New report from Ryerson City Building Institute and Evergreen urges construction of 8,000 new Toronto rental units each year
TORONTO, ON - A new report by the Ryerson City Building Institute (CBI) and Evergreen examines the shortage of purpose-built rental housing in the Toronto Area and provides several recommendations to improve supply.
Getting to 8,000: Building a Healthier Rental Market for the Toronto Area found that a combination of high land values, investor demand for condos, and unequal development financing have resulted in developers favouring condominium construction over purpose-built rental units.
The Toronto Area has come to rely on condos as a substitute for purpose-built rentals. Over the past five years Toronto averaged 1760 rental completions, and over the past decade it’s averaged just 1500 completions of purpose-built rental units per year.
“Building 8,000 purpose-built rental units per year is ambitious, but attainable,” says Graham Haines, CBI Research Manager, and one of the report’s authors. “All levels of government have a role to play in developing short- and long-term policies that can create a more stable and secure rental market.”
“If we don't address the rental shortage our market will continue to become tighter and tighter. In particular, our most vulnerable communities will suffer the most as they will have the hardest time finding any housing,” says Michelle German, Evergreen’s Senior Manager of Policy and Partnerships and report co-author.
The researchers suggest several ways to make purpose-built rental developments cost competitive with condos and expand the use of existing housing stock to accommodate more people. The report’s key recommendations include:
Adopting land-use changes to permit denser housing
Expanding the proposed funding for the provincial development charge rebate program
Making municipal incentives for affordable housing projects available to all rental developments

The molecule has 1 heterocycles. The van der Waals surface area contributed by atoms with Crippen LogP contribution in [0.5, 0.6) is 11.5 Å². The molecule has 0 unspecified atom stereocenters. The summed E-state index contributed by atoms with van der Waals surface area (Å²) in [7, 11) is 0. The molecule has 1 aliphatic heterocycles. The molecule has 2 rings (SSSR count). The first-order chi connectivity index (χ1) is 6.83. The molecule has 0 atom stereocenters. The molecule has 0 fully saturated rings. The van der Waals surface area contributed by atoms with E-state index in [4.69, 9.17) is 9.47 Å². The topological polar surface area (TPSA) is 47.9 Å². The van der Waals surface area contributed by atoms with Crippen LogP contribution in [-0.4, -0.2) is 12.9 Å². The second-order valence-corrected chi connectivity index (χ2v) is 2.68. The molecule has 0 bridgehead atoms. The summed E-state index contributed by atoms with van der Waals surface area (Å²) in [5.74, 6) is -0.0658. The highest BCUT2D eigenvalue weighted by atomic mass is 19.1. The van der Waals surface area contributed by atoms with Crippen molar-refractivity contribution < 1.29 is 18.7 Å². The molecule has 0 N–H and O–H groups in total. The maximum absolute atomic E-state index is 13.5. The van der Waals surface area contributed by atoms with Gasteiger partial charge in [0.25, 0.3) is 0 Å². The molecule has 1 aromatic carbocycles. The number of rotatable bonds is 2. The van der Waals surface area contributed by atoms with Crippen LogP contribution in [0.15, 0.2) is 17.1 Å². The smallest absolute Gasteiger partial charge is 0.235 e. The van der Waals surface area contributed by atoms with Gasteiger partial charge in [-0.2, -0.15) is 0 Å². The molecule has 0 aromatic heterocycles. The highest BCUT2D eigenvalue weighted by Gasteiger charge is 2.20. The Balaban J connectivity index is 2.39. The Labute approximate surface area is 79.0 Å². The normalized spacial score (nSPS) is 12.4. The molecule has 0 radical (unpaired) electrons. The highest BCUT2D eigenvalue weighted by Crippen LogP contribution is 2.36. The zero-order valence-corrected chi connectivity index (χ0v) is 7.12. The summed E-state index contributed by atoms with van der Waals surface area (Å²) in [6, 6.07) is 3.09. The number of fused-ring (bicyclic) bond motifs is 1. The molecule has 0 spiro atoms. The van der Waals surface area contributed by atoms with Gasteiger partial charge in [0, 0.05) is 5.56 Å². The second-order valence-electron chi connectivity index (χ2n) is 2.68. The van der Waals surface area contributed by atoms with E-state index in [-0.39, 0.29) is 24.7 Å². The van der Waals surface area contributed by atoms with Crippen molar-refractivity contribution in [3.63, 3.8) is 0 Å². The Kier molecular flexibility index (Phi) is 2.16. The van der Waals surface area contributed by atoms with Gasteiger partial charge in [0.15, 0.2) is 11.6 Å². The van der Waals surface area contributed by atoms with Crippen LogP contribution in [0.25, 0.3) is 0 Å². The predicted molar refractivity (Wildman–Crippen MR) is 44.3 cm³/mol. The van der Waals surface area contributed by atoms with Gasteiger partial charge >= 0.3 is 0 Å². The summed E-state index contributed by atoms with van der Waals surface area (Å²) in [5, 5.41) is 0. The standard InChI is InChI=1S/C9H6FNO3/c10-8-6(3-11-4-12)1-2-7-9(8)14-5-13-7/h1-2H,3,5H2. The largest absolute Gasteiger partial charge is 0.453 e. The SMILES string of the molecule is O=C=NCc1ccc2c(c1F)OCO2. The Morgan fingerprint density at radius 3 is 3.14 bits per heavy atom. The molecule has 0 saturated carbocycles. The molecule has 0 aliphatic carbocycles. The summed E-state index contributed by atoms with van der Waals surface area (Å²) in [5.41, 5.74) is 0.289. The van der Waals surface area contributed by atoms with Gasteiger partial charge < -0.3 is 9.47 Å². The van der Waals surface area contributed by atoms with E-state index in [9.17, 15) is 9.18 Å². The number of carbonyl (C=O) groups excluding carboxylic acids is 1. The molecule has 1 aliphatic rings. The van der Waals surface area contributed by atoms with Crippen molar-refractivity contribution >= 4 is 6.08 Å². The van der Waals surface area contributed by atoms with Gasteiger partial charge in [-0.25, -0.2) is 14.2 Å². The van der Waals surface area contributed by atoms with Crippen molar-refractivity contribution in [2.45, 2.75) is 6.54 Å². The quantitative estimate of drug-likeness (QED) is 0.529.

Providing a “one-window” service to make it easier for developers to access all government incentives
Introducing changes to HST rules including the introduction of a “zero-rating” system and the method of calculating self-supply HST
Introducing taxes on vacant units and regulating short-term rentals.
Dominic Ali, Ryerson City Building Institute, Communications Specialist
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Renee Tratch, Evergreen, PR & Promotions Officer
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About CBI: The Ryerson City Building Institute (CBI) is a multidisciplinary centre focused on issues relevant to city regions nationally and globally. CBI brings together political leadership, policy ideas, and people from diverse backgrounds to address critical urban challenges. The Institute delivers its mandate by working with partners across faculties and outside the university to deliver high-quality research and public engagement on urban issues. CBI builds on Ryerson University’s demonstrated expertise in collaborative city building. For more information visit www.citybuildinginstitute.ca.
About Evergreen: Since 1991, Evergreen, a national not-for-profit, has provoked bold action in transforming public landscapes into thriving community spaces. We believe that connecting people, natural and built worlds create flourishing cities for the future. For more than 25 years Evergreen has connected, collaborated, and catalyzed Canadians to do amazing things positively affecting attitudes and behaviours that lie at the core of a sustainable city. For more information visit www.evergreen.ca.
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